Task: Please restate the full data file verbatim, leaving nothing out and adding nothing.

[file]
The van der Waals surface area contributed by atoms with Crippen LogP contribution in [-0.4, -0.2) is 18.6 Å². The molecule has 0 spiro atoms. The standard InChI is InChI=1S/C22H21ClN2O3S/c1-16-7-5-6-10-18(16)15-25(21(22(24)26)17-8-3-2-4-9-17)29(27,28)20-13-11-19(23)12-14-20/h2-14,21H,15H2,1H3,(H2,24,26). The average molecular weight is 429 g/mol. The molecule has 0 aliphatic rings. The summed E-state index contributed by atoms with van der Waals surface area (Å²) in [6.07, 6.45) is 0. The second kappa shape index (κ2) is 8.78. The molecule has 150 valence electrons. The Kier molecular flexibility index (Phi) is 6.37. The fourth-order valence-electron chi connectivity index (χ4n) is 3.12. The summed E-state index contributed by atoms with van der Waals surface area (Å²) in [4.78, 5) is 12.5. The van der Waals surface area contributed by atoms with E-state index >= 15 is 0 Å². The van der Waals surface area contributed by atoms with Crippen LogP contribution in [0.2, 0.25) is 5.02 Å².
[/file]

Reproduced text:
The van der Waals surface area contributed by atoms with Crippen LogP contribution in [-0.4, -0.2) is 18.6 Å². The molecule has 0 spiro atoms. The standard InChI is InChI=1S/C22H21ClN2O3S/c1-16-7-5-6-10-18(16)15-25(21(22(24)26)17-8-3-2-4-9-17)29(27,28)20-13-11-19(23)12-14-20/h2-14,21H,15H2,1H3,(H2,24,26). The average molecular weight is 429 g/mol. The molecule has 0 aliphatic rings. The summed E-state index contributed by atoms with van der Waals surface area (Å²) in [6.07, 6.45) is 0. The second kappa shape index (κ2) is 8.78. The molecule has 150 valence electrons. The Kier molecular flexibility index (Phi) is 6.37. The fourth-order valence-electron chi connectivity index (χ4n) is 3.12. The summed E-state index contributed by atoms with van der Waals surface area (Å²) in [4.78, 5) is 12.5. The van der Waals surface area contributed by atoms with E-state index >= 15 is 0 Å². The van der Waals surface area contributed by atoms with Crippen LogP contribution in [0.2, 0.25) is 5.02 Å².